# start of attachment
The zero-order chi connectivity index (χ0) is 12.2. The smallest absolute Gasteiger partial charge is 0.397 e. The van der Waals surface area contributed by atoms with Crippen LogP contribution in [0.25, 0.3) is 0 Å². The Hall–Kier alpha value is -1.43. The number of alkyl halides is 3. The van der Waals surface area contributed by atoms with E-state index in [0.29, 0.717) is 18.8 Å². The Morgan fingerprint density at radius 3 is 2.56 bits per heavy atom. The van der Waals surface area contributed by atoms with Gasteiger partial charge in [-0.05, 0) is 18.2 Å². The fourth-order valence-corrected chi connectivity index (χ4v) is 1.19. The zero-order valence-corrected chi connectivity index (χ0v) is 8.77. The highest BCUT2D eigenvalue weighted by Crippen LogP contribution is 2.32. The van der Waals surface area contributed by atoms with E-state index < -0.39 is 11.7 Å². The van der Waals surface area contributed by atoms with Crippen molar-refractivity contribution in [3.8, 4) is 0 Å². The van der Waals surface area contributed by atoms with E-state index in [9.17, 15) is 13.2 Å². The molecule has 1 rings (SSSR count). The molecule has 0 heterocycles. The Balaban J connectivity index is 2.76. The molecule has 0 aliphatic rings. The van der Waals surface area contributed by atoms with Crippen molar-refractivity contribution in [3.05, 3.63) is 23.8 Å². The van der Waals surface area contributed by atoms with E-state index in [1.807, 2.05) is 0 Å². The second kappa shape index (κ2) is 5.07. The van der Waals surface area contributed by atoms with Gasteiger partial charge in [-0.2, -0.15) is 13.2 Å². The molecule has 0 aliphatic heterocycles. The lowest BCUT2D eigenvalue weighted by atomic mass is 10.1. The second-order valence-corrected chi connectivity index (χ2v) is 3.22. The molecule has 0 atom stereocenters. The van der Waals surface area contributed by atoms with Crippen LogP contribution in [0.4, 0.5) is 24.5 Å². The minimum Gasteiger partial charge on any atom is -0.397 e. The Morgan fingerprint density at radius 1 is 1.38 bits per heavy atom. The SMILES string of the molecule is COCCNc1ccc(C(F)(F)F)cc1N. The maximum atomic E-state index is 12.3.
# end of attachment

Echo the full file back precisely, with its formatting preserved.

The zero-order chi connectivity index (χ0) is 12.2. The smallest absolute Gasteiger partial charge is 0.397 e. The van der Waals surface area contributed by atoms with Crippen LogP contribution in [0.25, 0.3) is 0 Å². The Hall–Kier alpha value is -1.43. The number of alkyl halides is 3. The van der Waals surface area contributed by atoms with E-state index in [0.29, 0.717) is 18.8 Å². The Morgan fingerprint density at radius 3 is 2.56 bits per heavy atom. The van der Waals surface area contributed by atoms with Gasteiger partial charge in [-0.05, 0) is 18.2 Å². The fourth-order valence-corrected chi connectivity index (χ4v) is 1.19. The zero-order valence-corrected chi connectivity index (χ0v) is 8.77. The highest BCUT2D eigenvalue weighted by Crippen LogP contribution is 2.32. The van der Waals surface area contributed by atoms with E-state index < -0.39 is 11.7 Å². The van der Waals surface area contributed by atoms with Crippen molar-refractivity contribution in [3.8, 4) is 0 Å². The van der Waals surface area contributed by atoms with E-state index in [9.17, 15) is 13.2 Å². The molecule has 1 rings (SSSR count). The molecule has 0 heterocycles. The Balaban J connectivity index is 2.76. The molecule has 0 aliphatic rings. The van der Waals surface area contributed by atoms with Crippen molar-refractivity contribution in [3.05, 3.63) is 23.8 Å². The van der Waals surface area contributed by atoms with E-state index in [1.807, 2.05) is 0 Å². The second kappa shape index (κ2) is 5.07. The van der Waals surface area contributed by atoms with Gasteiger partial charge in [-0.2, -0.15) is 13.2 Å². The molecule has 0 aliphatic heterocycles. The lowest BCUT2D eigenvalue weighted by atomic mass is 10.1. The second-order valence-corrected chi connectivity index (χ2v) is 3.22. The molecule has 0 atom stereocenters. The van der Waals surface area contributed by atoms with Crippen LogP contribution in [0.4, 0.5) is 24.5 Å². The minimum Gasteiger partial charge on any atom is -0.397 e. The Morgan fingerprint density at radius 1 is 1.38 bits per heavy atom. The SMILES string of the molecule is COCCNc1ccc(C(F)(F)F)cc1N. The maximum atomic E-state index is 12.3.